This listener will first call resetIndicators to remove the active class from all the anchor tags with the indicator class and then safely add the active class.

const indicators = document.querySelectorAll('a.indicator');
const resetCurrentActiveIndicator = () => {
const activeIndicator = document.querySelector(".active");
activeIndicator.classList.remove("active");
};
indicators.forEach((indicator) => {
indicator.addEventListener('click', function () {
resetCurrentActiveIndicator();
this.classList.add('active');
});
});

Activating the indicators while scrolling

If you just tested the code as it is right now, you might’ve notice the awkwardness felt when the you scrolled using the scrollbar and the indicators didn’t get activated. To do this, we can make use of the IntersectionObserver API. The IntersectionObserver class accepts 2 arguments. The first is a callback, and the second is an options object which can be used to configure the behaviour of the observer. The callback will be called whenever the conditions described in the options object are met. For the sake of this tutorial, the only property of the options object that matters is threshold.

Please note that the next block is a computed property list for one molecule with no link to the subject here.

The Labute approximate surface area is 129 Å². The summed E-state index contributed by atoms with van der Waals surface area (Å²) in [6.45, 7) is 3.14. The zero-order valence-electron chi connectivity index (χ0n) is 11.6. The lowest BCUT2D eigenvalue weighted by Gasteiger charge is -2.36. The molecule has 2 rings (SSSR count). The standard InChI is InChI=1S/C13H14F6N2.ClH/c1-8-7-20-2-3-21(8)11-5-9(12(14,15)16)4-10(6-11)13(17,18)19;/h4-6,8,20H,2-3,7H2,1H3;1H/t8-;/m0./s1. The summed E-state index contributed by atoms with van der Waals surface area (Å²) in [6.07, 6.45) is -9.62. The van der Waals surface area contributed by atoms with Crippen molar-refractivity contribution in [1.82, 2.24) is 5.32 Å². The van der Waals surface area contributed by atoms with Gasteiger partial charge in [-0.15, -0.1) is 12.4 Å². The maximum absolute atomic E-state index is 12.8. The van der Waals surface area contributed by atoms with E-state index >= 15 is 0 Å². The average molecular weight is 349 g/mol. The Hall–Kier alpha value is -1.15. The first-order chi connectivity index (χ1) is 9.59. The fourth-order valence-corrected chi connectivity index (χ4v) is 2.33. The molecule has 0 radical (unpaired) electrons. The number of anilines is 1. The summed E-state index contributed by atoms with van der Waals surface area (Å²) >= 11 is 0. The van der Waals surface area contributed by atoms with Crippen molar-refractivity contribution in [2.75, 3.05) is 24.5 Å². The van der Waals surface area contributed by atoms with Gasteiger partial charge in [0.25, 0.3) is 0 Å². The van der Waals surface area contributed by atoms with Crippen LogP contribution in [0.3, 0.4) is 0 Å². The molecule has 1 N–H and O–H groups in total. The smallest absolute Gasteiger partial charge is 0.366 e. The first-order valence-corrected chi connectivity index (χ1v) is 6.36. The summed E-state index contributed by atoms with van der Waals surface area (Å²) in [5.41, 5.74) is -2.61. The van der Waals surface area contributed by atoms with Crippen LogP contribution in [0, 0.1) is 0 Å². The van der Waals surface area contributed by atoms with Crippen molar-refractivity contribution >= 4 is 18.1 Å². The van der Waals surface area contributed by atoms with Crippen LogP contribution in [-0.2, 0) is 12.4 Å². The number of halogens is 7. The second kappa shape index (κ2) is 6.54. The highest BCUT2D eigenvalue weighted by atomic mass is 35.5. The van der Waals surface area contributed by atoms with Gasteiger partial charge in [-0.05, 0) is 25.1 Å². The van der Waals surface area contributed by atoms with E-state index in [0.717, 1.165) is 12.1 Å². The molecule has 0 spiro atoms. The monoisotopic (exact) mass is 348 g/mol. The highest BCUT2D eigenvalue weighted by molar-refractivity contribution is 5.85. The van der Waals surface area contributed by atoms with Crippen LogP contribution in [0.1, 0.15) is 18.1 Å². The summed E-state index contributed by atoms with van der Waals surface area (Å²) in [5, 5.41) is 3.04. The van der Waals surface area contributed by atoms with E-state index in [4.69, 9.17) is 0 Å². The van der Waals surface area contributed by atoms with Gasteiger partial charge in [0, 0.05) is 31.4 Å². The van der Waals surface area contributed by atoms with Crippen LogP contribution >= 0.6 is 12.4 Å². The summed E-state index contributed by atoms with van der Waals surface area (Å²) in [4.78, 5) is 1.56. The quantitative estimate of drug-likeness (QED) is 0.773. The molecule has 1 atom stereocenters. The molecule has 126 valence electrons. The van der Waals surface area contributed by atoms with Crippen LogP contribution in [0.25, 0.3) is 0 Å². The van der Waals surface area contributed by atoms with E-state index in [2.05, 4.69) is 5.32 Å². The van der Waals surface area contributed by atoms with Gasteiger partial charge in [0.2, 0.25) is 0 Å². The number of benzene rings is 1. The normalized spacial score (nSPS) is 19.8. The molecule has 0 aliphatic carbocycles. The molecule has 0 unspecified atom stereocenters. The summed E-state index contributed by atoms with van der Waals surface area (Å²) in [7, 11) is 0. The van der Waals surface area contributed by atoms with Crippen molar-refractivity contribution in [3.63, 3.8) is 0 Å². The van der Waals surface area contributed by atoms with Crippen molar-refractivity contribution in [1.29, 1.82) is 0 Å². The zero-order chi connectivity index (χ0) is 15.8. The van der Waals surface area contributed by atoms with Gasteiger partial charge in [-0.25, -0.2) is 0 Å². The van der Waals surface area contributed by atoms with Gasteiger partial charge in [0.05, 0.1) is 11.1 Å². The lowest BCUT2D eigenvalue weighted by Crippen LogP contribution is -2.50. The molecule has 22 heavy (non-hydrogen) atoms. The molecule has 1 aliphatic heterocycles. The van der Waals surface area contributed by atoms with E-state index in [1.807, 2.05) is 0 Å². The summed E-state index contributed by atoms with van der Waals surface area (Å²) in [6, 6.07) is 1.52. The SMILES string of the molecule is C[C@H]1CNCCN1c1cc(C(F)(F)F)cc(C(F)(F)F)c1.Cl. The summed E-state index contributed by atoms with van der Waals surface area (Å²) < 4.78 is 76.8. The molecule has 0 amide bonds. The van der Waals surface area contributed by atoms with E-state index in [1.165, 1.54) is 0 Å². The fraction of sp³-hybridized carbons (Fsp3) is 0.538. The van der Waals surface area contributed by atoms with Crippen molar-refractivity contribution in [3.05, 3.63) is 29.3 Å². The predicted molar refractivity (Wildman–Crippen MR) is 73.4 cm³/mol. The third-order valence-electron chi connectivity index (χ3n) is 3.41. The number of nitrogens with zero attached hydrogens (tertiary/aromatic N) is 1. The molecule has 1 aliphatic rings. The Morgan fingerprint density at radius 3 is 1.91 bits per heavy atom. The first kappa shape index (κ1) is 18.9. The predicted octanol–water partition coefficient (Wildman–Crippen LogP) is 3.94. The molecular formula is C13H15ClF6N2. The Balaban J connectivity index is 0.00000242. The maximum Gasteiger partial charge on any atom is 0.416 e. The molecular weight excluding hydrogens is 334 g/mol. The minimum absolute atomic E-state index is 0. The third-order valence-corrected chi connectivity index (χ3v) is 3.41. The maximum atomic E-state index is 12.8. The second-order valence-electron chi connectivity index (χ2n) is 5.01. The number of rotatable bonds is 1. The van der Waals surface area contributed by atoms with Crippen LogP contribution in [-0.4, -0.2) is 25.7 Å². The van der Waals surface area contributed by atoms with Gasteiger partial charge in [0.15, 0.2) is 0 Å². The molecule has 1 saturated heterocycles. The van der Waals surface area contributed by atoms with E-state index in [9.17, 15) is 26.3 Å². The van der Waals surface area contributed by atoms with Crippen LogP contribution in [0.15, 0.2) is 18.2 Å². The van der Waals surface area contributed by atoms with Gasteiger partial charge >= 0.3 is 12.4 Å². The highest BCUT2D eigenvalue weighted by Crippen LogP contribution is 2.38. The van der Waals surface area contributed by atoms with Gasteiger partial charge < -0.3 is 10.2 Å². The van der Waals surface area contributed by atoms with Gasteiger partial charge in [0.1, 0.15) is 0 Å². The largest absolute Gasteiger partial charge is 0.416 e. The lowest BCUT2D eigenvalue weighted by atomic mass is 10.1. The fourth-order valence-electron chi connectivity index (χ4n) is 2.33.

The threshold property can be set to a value or an array, it describes at what percentage of the observed element’s visibility in the viewport should the callback function be fire. The onSectionLeavesViewport function creates a IntersectionObserver instance that takes a function that contains the logic that will activate the respective indicator. This particular function receives as an input an array of objects entries, each object contains information on things like whether or not an intersection is happening.

Finally, to make the IntersectionObserver target an element we will call the observe() method on observer which is a reference to the instance of IntersectionObserver.

When about 75% (0.75 threshold) of the observed element (a section) has left the viewport, the callback will be called, and this is when we will reset the active indicator and find the indicator that has to be activated and then activate it. If you want to change when the callback is called, you should alter the threshold value.